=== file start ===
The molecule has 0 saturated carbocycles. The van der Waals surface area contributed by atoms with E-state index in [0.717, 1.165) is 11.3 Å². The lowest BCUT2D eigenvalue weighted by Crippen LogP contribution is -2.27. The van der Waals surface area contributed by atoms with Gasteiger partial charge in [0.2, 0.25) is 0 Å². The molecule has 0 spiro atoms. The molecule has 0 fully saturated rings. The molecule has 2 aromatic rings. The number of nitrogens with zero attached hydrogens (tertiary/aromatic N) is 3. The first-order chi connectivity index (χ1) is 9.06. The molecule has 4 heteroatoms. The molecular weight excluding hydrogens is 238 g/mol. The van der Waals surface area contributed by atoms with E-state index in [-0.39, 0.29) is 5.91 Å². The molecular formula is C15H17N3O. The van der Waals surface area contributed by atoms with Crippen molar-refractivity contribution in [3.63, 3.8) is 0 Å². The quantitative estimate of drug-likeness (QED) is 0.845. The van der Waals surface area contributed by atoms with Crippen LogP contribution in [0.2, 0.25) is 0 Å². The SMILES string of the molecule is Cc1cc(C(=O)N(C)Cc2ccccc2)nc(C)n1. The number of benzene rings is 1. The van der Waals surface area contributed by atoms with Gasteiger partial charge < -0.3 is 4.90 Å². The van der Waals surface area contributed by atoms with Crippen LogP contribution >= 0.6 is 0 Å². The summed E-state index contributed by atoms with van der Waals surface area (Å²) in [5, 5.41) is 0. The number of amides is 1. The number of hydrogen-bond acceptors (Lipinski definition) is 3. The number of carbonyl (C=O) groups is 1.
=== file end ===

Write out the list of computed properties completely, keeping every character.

The molecule has 0 saturated carbocycles. The van der Waals surface area contributed by atoms with E-state index in [0.717, 1.165) is 11.3 Å². The lowest BCUT2D eigenvalue weighted by Crippen LogP contribution is -2.27. The van der Waals surface area contributed by atoms with Gasteiger partial charge in [0.2, 0.25) is 0 Å². The molecule has 0 spiro atoms. The molecule has 0 fully saturated rings. The molecule has 2 aromatic rings. The number of nitrogens with zero attached hydrogens (tertiary/aromatic N) is 3. The first-order chi connectivity index (χ1) is 9.06. The molecule has 4 heteroatoms. The molecular weight excluding hydrogens is 238 g/mol. The van der Waals surface area contributed by atoms with E-state index in [-0.39, 0.29) is 5.91 Å². The molecular formula is C15H17N3O. The van der Waals surface area contributed by atoms with Crippen molar-refractivity contribution in [3.63, 3.8) is 0 Å². The quantitative estimate of drug-likeness (QED) is 0.845. The van der Waals surface area contributed by atoms with Crippen LogP contribution in [0.2, 0.25) is 0 Å². The SMILES string of the molecule is Cc1cc(C(=O)N(C)Cc2ccccc2)nc(C)n1. The number of benzene rings is 1. The van der Waals surface area contributed by atoms with Gasteiger partial charge < -0.3 is 4.90 Å². The van der Waals surface area contributed by atoms with Crippen LogP contribution >= 0.6 is 0 Å². The summed E-state index contributed by atoms with van der Waals surface area (Å²) in [5, 5.41) is 0. The number of amides is 1. The number of hydrogen-bond acceptors (Lipinski definition) is 3. The number of carbonyl (C=O) groups is 1.